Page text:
BATESVILLE Instead of a stump, former President Bill Clinton stepped onto the stage at the University of Arkansas Community College at Batesville’s Independence Hall on Wednesday. Batesville was a campaign stop for 1st Congressional District Democratic nominee Chad Causey, who had Clinton in tow.
Causey is opposed by Republican nominee Rick Crawford and Green Party nominee Ken Adler for U.S. Rep. Marion Berry’s seat. Berry, D-Ark., announced his retirement earlier this year.
Prior to Clinton’s late arrival, Batesville Mayor Rick Elumbaugh stepped up to the microphone.
“Sorry for the delay, but I was told we are on Clinton time,” Elumbaugh said in an attempt to stall to make up for Clinton’s late arrival, which was his 74th event stumping for Causey and other Democrats, such as Sen. Blanche Lincoln, D-Ark., who is running for re-election, and state Sen. Joyce Elliott, D-Little Rock, who is running for the 2nd Congressional District seat.
Two days in a row, the stage at Independence Hall had legendary feet upon it. Tuesday night, Willie Nelson performed on the same stage where Clinton addressed a crowd the next day.
Also speaking, state Rep. James McLean, D-Batesville, recited two quotes to the audience.
“All politics is local” is a quote McLean attributed to the late Thomas P. “Tip” O’Neill Jr., former speaker of the U.S. House of Representatives; and “I never voted for anybody; I always voted against,” which McLean attributed to comedian W.C. Fields.
Working from within the community by choosing the best candidates was the theme throughout each of the speeches.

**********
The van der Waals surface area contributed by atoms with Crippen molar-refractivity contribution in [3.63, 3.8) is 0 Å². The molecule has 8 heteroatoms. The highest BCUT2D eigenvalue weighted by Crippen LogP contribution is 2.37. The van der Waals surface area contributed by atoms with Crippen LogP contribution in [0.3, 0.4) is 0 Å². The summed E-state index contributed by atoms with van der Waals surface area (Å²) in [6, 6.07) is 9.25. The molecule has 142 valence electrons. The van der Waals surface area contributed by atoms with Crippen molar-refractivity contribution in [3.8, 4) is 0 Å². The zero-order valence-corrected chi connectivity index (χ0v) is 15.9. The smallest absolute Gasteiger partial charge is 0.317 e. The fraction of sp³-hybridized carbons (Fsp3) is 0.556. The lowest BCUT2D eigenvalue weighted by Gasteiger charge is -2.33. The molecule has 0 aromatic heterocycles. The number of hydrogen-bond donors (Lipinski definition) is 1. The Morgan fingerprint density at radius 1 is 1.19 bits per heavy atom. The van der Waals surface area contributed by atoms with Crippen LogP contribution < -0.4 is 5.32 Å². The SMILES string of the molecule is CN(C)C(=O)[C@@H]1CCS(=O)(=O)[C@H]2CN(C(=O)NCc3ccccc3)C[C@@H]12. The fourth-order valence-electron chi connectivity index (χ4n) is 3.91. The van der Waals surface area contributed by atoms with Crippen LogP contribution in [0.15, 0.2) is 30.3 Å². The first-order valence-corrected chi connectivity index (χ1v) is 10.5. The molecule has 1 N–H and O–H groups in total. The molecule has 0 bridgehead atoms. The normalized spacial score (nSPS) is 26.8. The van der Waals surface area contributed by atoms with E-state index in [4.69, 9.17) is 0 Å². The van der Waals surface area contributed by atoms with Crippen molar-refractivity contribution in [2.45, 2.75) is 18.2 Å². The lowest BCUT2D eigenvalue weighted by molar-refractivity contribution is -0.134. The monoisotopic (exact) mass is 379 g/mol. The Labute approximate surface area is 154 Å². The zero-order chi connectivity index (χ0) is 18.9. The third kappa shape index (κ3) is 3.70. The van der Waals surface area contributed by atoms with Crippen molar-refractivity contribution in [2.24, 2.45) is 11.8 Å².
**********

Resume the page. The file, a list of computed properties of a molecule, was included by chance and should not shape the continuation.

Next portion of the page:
As Causey and Clinton entered together, stage right, the audience jumped to its feet.
After Causey briefly spoke, he welcomed Clinton to Batesville.
“I’m old enough to say this — and I hate that, but I am — when you make a decision when you’re mad, most of the time you make a mistake,” Clinton said. “I’m not running for anything, so I can be straight with you.”
Referring to voters who vote based on anger and disappointment with incumbents rather than facts, Clinton continued, “When you really care about something, like football, we know all the facts,” Clinton said.
Comparing the voting process to football, Clinton suggested voters “watch the game film” and look at the history and the facts.
Continuing to talk in what he said was a “nontraditional political speech” about childhood obesity, the economy and education, Clinton said he takes an hour out of each day to study the economy and its effects on the American people.
As Clinton concluded his speech, he stepped off the stage and began shaking hands with members of the audience, taking time to visit and answer questions.
Print Headline: Former president stumps for U.S. rep candidate